Moreover, he has the right to appoint proxies in the event that they cannot themselves attend the general meeting. As an ordinary shareholder, when the company is making a lot of profit, or in other word, in the event the company is prosperous, he stand to gain the most than preference shareholder as their dividend is higher compare to the fixed rate dividend received by preference shareholder. Furthermore, in the scenario of company winding up, an ordinary shareholder has the right to participate a share in any surplus assets of the company plus the repayment of his capital.
Besides that, the Articles of Association require the company to offer any further shares it proposes to issue to the ordinary shareholders before offering them to outsiders, and usually the new shares are offered to the existing shareholders at a lower price than they would be offered to the outsiders. Disadvantages of Ordinary Share As a member of the company, ordinary shareholder is the main risk bearer of the company. It means that these shares carry a right to a dividend limited only by the size of the profit made by the company and are paid after the preference shareholders.
They will be the last to receive the dividend. The dividend receive is in the form of non-cumulative dividend and the rate of dividend is not fixed, means when company did not declared dividends for this year, the dividends will not accumulated to next year and the amount is not secured. Under Section 365 CA’65, dividends are only payable out of the company’s profit. In the event that there are no profits, they will not receive any return of their investment. In fact, the company has no obligation to declare and pay dividend as the director can retain profits or capitalize the profits in the form of bonus share.
However, when the company is making profit continuously for some years but director does not declare any dividend, the shareholders can apply to the court and sue the company under Section 33(1) CA’65 where Memorandum of Association and Article of Association constitute contractual effect between company and members, and where members right are affected, they can sue the company. In the scenario of winding up, ordinary shareholders will be the last to receive the repayment of capital. The next disadvantages of ordinary shares s that the issue of shares may result in diluting the shares held by the existing shareholders particularly directors who also are shareholders. It simply means the directors may lose control of the company unless they buy the new shares. Types of Preference Share There are several types of preference share: Cumulative preference share – If the dividends are cannot be paid in one year or the company does not pay the full dividend on preference shares in any year the preference shareholder will be entitled to have the amount deficiency made up in later year before any dividend is paid on ordinary shares.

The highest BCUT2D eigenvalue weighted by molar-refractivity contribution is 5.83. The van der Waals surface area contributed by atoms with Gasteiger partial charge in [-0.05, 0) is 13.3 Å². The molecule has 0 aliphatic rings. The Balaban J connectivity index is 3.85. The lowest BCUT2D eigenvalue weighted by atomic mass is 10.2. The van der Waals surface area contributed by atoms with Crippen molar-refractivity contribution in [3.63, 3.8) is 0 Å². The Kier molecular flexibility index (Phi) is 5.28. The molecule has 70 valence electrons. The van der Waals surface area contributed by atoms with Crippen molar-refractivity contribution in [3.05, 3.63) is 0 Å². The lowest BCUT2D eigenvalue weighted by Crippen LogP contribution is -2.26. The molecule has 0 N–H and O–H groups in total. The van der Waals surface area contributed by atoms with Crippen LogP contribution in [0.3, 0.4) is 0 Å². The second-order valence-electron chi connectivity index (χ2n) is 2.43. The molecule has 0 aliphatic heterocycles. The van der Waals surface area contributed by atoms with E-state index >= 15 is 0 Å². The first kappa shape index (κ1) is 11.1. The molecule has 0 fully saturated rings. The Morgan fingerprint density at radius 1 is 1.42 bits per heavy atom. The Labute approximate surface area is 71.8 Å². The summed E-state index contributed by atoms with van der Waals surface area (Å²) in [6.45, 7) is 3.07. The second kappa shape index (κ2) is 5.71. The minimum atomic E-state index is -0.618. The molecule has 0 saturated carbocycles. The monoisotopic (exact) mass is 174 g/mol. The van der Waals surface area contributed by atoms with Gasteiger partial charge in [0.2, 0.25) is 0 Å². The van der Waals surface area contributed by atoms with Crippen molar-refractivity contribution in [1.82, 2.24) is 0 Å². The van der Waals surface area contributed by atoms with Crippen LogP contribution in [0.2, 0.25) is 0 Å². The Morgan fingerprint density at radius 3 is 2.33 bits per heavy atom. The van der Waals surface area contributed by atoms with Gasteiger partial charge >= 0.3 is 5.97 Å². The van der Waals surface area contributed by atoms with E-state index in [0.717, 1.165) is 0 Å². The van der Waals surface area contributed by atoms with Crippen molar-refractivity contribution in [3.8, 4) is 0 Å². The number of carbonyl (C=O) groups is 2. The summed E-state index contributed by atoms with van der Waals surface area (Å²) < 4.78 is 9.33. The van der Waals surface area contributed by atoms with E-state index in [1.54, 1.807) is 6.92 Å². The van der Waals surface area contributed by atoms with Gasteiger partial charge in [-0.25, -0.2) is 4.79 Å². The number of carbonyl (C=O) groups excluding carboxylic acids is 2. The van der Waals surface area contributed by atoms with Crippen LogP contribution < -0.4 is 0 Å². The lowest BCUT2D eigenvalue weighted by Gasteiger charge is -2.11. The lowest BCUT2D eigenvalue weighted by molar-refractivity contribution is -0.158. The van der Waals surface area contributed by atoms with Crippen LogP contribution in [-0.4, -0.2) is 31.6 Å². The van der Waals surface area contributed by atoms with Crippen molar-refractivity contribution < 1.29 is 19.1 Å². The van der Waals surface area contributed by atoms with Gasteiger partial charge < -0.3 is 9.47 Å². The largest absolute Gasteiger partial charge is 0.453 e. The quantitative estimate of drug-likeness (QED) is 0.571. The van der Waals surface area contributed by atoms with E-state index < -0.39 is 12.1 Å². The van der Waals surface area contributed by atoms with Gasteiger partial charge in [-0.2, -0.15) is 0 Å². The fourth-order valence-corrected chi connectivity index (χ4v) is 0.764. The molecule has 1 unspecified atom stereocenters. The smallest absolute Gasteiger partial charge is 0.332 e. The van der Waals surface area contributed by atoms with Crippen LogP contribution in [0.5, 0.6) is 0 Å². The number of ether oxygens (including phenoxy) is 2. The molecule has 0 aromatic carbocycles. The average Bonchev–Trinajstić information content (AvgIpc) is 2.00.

Non-cumulative preference shares – the holder of such shares are only entitled to the specific rate of dividend out of the current year. If in a year the profits do not warrant payment of a dividend, the arrears are not carried forward to the subsequent year. Participating preference shares – the holders of such shares are entitled to a preferential dividend if the specified fixed rate before the ordinary shareholders. After the ordinary shareholder has received their dividends, the participating preference shareholder will participate further in any profit remaining together with the ordinary shareholders in the surplus assets.
Moreover, they can also participate in surplus of assets with ordinary shareholders when the company is wound up. Redeemable preference shares – these shares may be redeemed by the company at a stated redemption price after a specified time. The redemption must be effected only on such terms and condition and in such manner provided by the Articles of Association. It means that the shares are not redeemable before the specific time and the company must buy back the shares at the price stated and at the specific time.
Convertible preference shares – these shares carry the right to be made convertible, at the option of the holder, into another class of shares, normally into ordinary shares. General Advantages of Preference Shares Unless the Articles of Association or otherwise provided, generally, preference shares that are issued had the rights to a fixed dividend per share to be paid whenever there is sufficient profit, before any dividend is paid to any other member. The preference shareholders are more secured as ompare to ordinary shareholder as they have the priority to receive their return of investment than ordinary shareholder especially when the company is having ‘bad time’ where the profits is uncertain. Moreover, preference shares are presumed to carry a right to cumulative dividends where their dividends will become payable at the next year. Further more, preference shares are given the right to be repaid the nominal value of each share when the company is wound up before any capital is returned to other members.